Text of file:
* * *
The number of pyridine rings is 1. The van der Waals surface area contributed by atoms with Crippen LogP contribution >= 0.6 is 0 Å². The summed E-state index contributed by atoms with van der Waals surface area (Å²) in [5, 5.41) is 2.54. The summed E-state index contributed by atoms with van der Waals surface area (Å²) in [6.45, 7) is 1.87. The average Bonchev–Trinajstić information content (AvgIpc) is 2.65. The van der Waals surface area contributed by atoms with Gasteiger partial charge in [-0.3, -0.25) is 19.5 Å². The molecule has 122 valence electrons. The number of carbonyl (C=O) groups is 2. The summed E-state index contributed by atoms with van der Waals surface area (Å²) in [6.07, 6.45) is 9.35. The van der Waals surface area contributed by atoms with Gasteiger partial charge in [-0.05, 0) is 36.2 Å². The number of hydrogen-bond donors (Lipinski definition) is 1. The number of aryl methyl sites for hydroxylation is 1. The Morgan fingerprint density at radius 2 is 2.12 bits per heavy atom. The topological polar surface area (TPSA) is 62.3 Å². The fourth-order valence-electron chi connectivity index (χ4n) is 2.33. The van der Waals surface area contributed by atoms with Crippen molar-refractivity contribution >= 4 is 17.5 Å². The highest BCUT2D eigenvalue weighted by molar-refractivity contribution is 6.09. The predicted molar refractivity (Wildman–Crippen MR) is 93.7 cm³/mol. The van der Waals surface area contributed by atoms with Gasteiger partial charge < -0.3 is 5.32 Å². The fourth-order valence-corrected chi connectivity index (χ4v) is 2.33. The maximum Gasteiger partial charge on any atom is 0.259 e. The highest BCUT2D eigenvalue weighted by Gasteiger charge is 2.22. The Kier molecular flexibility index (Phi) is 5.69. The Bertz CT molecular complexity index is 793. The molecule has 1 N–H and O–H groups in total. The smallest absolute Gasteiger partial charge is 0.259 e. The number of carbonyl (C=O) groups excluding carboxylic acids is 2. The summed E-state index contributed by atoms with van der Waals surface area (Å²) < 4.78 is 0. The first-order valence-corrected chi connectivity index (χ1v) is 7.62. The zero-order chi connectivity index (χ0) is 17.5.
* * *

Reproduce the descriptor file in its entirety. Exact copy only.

The number of pyridine rings is 1. The van der Waals surface area contributed by atoms with Crippen LogP contribution >= 0.6 is 0 Å². The summed E-state index contributed by atoms with van der Waals surface area (Å²) in [5, 5.41) is 2.54. The summed E-state index contributed by atoms with van der Waals surface area (Å²) in [6.45, 7) is 1.87. The average Bonchev–Trinajstić information content (AvgIpc) is 2.65. The van der Waals surface area contributed by atoms with Gasteiger partial charge in [-0.3, -0.25) is 19.5 Å². The molecule has 122 valence electrons. The number of carbonyl (C=O) groups is 2. The summed E-state index contributed by atoms with van der Waals surface area (Å²) in [6.07, 6.45) is 9.35. The van der Waals surface area contributed by atoms with Gasteiger partial charge in [-0.05, 0) is 36.2 Å². The number of hydrogen-bond donors (Lipinski definition) is 1. The number of aryl methyl sites for hydroxylation is 1. The Morgan fingerprint density at radius 2 is 2.12 bits per heavy atom. The topological polar surface area (TPSA) is 62.3 Å². The fourth-order valence-electron chi connectivity index (χ4n) is 2.33. The van der Waals surface area contributed by atoms with Crippen molar-refractivity contribution >= 4 is 17.5 Å². The highest BCUT2D eigenvalue weighted by molar-refractivity contribution is 6.09. The predicted molar refractivity (Wildman–Crippen MR) is 93.7 cm³/mol. The van der Waals surface area contributed by atoms with Gasteiger partial charge < -0.3 is 5.32 Å². The fourth-order valence-corrected chi connectivity index (χ4v) is 2.33. The maximum Gasteiger partial charge on any atom is 0.259 e. The highest BCUT2D eigenvalue weighted by Gasteiger charge is 2.22. The Kier molecular flexibility index (Phi) is 5.69. The Bertz CT molecular complexity index is 793. The molecule has 1 N–H and O–H groups in total. The smallest absolute Gasteiger partial charge is 0.259 e. The number of carbonyl (C=O) groups excluding carboxylic acids is 2. The summed E-state index contributed by atoms with van der Waals surface area (Å²) < 4.78 is 0. The first-order valence-corrected chi connectivity index (χ1v) is 7.62. The zero-order chi connectivity index (χ0) is 17.5.